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Investing Mistakes with Guest Larry Swedroe, MBA
James Lange, CPA/Attorney
Guest: Larry Swedroe, MBA
|Click to hear MP3 of this show|
- Introduction of Guest – Larry Swedroe, MBA
- Common Mistake: Buying High and Selling Low
- Avoid Mistakes With A Well Thought Out Plan
- Tailor Your Portfolio to Your Unique Situation
- Confusing The Familiar With The Safe
- Integrate An Overall Financial Plan
- Understanding Indexing
David: Hello, and welcome to this week’s edition of The Lange Money Hour, Where Smart Money Talks. I’m your host, David Bear, here in the studio with James Lange, CPA/Attorney and author of two best-selling books, “Retire Secure!” and “The Roth Revolution: Pay Taxes Once and Never Again.” Joining us by phone from St. Louis is Larry Swedroe. Larry is a principal and director of research at a multi-billion dollar firm that works primarily with index funds. He’s the author of ten books on finance and writes the blog “Wise Investing” for CBS’s personal finance website MoneyWatch. Larry’s earned a well-deserved reputation for evidence-based investing and exposing misinformation, sometimes flat-out lies, spoken by Wall Street and, too often, echoed by Main Street financial media. They’ll discuss Larry’s Book, “Investment Mistakes Even Smart Investors Make and How to Avoid Them” that demonstrates how difficult it is for individuals to outperform the market. Since the show is live, Jim and Larry can also answer your questions. To join the conversation, please call KQV at (412) 333-9385. Hello, Jim and welcome, Larry!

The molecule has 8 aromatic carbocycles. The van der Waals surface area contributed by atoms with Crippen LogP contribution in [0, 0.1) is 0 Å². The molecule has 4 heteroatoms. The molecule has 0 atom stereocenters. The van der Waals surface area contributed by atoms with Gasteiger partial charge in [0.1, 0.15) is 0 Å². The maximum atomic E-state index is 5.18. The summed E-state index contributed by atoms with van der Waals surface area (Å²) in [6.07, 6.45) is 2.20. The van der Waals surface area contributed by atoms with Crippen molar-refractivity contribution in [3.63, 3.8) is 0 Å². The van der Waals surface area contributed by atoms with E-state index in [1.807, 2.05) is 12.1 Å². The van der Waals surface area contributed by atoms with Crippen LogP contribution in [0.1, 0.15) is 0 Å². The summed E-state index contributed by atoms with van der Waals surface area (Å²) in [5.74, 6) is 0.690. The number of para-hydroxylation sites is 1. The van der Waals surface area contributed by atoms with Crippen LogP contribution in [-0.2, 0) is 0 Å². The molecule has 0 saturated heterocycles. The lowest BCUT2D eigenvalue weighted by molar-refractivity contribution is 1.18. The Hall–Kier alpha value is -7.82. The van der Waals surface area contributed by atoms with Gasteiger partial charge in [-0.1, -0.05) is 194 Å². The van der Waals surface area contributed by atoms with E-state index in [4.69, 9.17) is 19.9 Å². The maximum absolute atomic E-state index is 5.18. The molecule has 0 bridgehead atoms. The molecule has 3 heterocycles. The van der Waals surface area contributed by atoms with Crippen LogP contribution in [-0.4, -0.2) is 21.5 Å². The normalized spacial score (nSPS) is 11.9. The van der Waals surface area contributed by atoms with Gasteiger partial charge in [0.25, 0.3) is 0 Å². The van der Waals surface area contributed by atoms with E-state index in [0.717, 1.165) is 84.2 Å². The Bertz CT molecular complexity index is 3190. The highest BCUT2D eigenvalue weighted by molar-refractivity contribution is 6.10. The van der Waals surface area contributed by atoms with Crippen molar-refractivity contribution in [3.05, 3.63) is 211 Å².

Larry: Hi there, guys. Glad to be with you.
Jim: Well, it’s great to have you, Larry. I’ll tell the audience that the biggest problem of having you on the show is that you have so many interesting things to say, and you are so articulate in so many areas that the burden of the person picking the questions, in this case, me, is overwhelming because there’s so much great material. So, in a way, it’s easy, but in a way, it’s really hard.